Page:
All product cycles are driven by market competition, at the moment, regardless of attempts by Sony, there are two key players, who are really pushing the game to any degree, because they don't make big money from high end products.
I read yesterday that industry analysts are suggesting that Apple is considering a range of two, perhaps three phones to increase it's market share, as currently their product only really sells via contracts which represent something like 25% of the world market, so the suggested plan is to sell a cut back version that looks the same, but uses tech from a few years back, probably the 3GS tech in a 4 case. What struck me was how big that market was - 5.7Bn people ! Now if the digital camera market is lets guess, just a tenth of that, that's a bloody lot of cameras being sold, so making an extra Â£10 per point and shoot becomes much more critical than making a high end camera that they can sell for Â£500 more than an existing product.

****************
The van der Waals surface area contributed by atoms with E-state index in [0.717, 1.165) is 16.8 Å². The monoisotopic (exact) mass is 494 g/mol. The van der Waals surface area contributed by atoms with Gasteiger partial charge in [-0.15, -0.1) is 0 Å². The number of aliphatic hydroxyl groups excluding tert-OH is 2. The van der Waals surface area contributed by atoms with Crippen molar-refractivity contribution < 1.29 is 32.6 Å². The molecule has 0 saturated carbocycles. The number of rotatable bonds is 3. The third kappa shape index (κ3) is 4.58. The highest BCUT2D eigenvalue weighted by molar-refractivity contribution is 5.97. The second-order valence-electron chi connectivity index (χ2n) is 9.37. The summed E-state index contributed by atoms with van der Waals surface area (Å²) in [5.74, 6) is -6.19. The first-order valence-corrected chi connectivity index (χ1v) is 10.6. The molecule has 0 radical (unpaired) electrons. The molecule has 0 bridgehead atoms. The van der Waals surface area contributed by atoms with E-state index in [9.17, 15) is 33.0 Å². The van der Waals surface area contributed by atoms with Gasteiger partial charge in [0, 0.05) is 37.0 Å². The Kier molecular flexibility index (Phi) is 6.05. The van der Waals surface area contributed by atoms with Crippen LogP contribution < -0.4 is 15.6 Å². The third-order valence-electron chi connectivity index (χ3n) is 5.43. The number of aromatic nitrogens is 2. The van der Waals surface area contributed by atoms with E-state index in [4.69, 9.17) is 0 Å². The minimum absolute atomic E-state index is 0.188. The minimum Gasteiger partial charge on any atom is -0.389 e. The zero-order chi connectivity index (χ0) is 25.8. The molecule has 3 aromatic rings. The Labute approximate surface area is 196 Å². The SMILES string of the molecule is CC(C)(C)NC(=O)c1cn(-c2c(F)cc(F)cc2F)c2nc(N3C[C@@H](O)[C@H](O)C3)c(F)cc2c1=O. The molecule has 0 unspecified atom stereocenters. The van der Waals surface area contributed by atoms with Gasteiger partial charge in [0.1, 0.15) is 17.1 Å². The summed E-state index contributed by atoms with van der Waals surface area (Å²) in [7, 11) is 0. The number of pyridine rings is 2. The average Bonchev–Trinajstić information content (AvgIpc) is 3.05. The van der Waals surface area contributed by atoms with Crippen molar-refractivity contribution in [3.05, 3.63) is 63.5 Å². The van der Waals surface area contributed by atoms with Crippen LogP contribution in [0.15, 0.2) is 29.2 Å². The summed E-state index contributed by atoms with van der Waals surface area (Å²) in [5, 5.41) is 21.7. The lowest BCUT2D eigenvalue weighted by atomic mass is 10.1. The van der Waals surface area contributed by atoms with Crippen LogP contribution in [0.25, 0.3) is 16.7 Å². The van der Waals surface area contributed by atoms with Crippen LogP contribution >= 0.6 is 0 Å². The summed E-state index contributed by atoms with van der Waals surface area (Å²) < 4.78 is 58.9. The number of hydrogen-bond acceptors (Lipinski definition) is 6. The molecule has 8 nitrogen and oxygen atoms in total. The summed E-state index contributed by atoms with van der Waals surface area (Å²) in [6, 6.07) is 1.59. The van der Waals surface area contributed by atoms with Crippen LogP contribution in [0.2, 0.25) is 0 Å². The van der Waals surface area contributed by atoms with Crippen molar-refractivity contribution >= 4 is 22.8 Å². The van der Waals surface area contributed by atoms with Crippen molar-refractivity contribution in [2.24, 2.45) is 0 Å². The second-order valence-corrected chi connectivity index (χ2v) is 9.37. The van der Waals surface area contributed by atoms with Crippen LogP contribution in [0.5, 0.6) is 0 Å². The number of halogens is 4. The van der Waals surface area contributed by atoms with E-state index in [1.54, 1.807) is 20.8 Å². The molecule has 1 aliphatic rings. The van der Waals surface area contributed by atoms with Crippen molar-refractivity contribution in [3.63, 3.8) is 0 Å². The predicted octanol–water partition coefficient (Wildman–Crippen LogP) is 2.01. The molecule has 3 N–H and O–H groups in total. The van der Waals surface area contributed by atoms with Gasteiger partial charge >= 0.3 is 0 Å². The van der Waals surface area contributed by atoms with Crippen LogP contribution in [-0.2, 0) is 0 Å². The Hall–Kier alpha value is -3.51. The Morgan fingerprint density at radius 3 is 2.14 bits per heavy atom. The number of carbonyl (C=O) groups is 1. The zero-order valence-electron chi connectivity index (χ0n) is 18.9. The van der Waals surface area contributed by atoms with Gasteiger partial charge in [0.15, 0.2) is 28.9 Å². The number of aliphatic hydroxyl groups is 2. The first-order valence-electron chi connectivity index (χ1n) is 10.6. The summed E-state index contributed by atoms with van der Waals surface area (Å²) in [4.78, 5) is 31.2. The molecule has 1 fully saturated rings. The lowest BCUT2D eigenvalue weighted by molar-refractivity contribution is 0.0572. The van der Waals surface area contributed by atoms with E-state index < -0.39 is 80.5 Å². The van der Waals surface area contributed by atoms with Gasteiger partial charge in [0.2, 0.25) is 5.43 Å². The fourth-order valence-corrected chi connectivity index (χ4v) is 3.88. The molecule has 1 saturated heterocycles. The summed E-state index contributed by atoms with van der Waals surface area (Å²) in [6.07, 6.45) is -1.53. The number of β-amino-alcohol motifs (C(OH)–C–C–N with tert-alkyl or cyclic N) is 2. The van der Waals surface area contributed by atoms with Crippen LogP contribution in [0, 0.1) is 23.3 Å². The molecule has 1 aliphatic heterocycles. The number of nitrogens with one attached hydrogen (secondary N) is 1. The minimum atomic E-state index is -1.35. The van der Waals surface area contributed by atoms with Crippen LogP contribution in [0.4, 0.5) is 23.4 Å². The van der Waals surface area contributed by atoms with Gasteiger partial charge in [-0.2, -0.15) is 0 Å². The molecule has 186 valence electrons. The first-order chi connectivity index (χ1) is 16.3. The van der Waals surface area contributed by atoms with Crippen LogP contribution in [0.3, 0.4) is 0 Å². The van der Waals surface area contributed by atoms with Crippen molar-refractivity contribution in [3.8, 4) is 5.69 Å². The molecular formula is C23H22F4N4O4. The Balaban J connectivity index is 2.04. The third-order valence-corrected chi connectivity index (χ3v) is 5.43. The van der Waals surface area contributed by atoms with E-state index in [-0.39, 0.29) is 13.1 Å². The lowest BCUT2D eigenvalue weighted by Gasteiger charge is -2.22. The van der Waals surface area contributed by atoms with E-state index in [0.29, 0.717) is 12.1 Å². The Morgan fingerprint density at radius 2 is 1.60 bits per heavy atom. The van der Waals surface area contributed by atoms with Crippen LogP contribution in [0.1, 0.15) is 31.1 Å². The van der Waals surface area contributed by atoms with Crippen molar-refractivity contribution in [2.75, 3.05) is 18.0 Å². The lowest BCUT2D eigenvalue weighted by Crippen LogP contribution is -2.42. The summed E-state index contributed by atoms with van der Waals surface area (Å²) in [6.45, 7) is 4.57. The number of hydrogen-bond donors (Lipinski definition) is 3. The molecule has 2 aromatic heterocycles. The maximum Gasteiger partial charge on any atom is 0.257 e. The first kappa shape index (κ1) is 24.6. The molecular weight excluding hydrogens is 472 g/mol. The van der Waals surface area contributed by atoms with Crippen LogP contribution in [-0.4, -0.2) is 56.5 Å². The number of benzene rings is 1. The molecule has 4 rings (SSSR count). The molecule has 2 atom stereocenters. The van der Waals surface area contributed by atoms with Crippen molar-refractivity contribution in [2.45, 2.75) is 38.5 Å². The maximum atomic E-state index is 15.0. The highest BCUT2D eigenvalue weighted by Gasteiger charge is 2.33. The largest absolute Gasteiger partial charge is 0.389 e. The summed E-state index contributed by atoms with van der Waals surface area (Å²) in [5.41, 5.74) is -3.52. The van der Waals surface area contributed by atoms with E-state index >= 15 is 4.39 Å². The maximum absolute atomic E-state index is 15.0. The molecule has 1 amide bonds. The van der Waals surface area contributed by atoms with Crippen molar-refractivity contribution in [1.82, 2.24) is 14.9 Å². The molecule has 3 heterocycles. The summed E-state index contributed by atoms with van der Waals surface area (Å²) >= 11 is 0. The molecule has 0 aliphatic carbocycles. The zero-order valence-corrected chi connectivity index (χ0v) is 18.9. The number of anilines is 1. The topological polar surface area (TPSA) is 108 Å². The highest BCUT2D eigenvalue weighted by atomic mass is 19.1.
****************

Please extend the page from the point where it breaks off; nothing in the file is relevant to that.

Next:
Essentially, until such time that the high end DSLR market is offering little benefit over the ranges below, there is little real business sense in moving forward - I suspect there is good reason the whole current crop range is just 18mp, as it's a good step below the high end full frame products, so once the big step comes, which I expect to be a real step up of at least 25-50% performance gain in a key area - most likely pixel count, expect a rush of step upgrades to the crop bodies, each one being 5-10% each cycle.
Canon and Nikon will have the tech now, but are playing a game of Mexican standoff until one breaks due to a drop in sales of their entry level products. Nikon currently has a tad more headroom, so I expect Canon to jump first, closely followed by a slightly better spec Nikon product.